Knowing that Mux Mool is more exotic and eye-catching, DJ/illustrator Brian Lindgren wisely took up this stage name. It isn’t just the “Adult Swim” connection that makes Lindgren/MM noteworthy but also his tireless pursuit of samples, beats, and collected sounds. Now in the middle of a nationwide tour, for this hometown (rather, home-borough) show, you can see up close that he works his beats as hard as he works his laptop. With Living Days, Expensive Looks, and Warm Ghost.

Tue., Oct. 12, 8 p.m., 2010

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‘Chuck Chillout Birthday Concert’

Coming full circle, Mr. Chillout is now back on Kiss FM, where he belongs. It was there that he helped to establish the rep of many old-school artists and the field still needs his discerning taste. It’s also fitting that his onetime protege Flex, who’s made quite a name for himself also, is alongside CC for his birthday show. And though he’s manning the decks and not the mike, Schooly can also be heard on Cartoon Network and Adult Swim, which is a good home for a proto-gangsta.

Fri., Nov. 6, 11:30 p.m., 2009

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Andrew W.K.

This local boy is just unstoppable. After making his name as the funniest blustery glam-rocker around, he’s gotten into motivational speaking, reality TV, jingle writing, producing, doing a Cartoon Network show, and appearing as a talking head on TV news. Now finding time to perform at the club he cofounded, he’s got a lot to talk about—but you can bet whatever he touches upon, it’ll be positive and full of hugs. And hey, who doesn’t need that now and then? With TV Baby, Walker & Cantrell, Jayson Green.

Tue., July 7, 8 p.m., 2009

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‘Adult Swim Presents A.C. Newman & Cheeseburger’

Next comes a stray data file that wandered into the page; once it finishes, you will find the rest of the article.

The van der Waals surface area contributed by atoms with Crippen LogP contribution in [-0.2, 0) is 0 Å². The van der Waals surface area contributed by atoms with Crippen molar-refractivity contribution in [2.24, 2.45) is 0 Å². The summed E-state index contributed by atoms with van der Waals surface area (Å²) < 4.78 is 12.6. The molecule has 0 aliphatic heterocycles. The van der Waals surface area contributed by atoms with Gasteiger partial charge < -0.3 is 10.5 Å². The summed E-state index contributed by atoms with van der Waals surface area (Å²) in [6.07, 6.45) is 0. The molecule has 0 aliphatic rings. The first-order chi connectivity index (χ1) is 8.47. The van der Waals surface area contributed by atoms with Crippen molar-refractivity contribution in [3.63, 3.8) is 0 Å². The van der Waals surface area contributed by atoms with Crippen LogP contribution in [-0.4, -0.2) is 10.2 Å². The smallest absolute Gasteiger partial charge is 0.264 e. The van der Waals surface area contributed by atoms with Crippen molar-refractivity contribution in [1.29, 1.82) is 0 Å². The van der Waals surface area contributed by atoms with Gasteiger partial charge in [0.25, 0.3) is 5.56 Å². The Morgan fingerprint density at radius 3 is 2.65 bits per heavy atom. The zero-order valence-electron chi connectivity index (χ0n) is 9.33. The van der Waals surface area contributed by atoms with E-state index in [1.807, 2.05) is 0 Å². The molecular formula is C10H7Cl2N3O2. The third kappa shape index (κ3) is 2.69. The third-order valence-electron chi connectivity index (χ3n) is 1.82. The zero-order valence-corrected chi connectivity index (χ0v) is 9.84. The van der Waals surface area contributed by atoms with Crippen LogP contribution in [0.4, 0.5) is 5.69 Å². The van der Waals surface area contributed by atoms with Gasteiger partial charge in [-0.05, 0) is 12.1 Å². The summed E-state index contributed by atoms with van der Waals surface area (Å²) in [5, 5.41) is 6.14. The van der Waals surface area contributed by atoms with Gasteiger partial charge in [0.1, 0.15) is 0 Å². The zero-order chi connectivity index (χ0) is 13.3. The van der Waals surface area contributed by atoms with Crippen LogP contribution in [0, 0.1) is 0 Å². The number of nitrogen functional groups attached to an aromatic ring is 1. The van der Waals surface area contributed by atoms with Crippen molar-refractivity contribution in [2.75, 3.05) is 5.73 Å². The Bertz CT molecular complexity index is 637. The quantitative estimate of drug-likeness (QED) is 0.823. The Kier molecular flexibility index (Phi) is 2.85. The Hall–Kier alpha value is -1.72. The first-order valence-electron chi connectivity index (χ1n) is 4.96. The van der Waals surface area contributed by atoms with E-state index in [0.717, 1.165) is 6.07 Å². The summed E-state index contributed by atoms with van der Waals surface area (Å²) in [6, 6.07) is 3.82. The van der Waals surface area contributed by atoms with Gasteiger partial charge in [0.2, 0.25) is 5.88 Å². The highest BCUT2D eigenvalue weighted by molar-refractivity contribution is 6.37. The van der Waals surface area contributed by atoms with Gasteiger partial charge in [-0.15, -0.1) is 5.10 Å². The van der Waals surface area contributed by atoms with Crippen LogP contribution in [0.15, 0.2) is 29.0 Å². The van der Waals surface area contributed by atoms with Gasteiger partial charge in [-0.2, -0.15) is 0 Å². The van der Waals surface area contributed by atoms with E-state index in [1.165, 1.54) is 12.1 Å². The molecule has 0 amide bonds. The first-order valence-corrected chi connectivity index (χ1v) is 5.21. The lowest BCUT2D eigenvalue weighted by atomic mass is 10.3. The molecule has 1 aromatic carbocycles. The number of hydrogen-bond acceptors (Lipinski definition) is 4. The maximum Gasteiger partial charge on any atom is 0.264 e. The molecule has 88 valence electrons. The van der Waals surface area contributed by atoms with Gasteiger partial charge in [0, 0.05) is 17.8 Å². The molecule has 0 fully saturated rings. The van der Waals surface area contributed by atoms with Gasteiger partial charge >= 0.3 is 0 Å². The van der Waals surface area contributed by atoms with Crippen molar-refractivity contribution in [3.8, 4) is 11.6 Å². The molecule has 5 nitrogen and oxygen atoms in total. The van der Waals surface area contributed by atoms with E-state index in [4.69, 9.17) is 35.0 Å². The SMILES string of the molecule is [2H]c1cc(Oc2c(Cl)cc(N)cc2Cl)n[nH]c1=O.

Indie rocker A.C. Newman, with his lush, sensitive odes to heartbreak, is the most out of place in tonight’s lineup, which was selected by comedian Jon Glaser as a means to promote his show on Adult Swim. Then again, perhaps the New Pornographers frontman is here to provide some respite from the evening’s other, bawdier performers (Brooklyn über-rockers Cheeseburger, similar sounding Atlanta rockers the Woggles, and a hockey-mask-wearing burlesque review), who’ve each had some involvement with the Cartoon Network’s late-night block. But hey, one of Newman’s songs was on How I Met Your Mother; that has to count for something.

Thu., June 25, 7 p.m., 2009

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IMPOSTERS!

We hear the witness protection program has a new batch of detainees. Question is: Who are they? Well, the folks over at Adult Swim’s Delocated, a new comedy about a family who moves to New York City as part of a witness protection program, aren’t about to give it away at this latest installment of the Comedy Below Canal Presents series. For this music and comedy event, they’ve disguised all the performers’ names, including burlesque troupe “The Monfani Sisters,” an exclusive comedy video from “Yvgeny Mirminsky” and “J.Z. Kilometers,” and music by “Bo Ra Flengo.” This all sounds a little fishy, but perhaps the show’s host, Delocated‘s “Jon” Glaser, will provide some answers.

Thu., March 19, 9 p.m., 2009

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GREAT JOB, GUYS!

Ever since its debut two years ago on Adult Swim, the Tim and Eric Awesome Show, Great Job! has attracted dozens of celebrity cameos—Michael Cera, John C. Reilly, and John Mayer, to name a few—all eager to take part in the show’s nonsensical style. Imitating the poor quality of low-budget public-access television to hilarious effect, Tim Heidecker and Eric Wareheim (Tom Goes to the Mayor) have done everything from hysterical music videos with Ben Folds to skits with Zach Galifianakis (dressed in white robes and women’s retro wigs) to hosting cat film festivals and crank-calling Macy’s. But how will they pull off these sketches, pranks, musical numbers, and short films live? Whatever it is, we’re sure it’ll be awesome.

Fri., Jan. 30, 8 p.m., 2009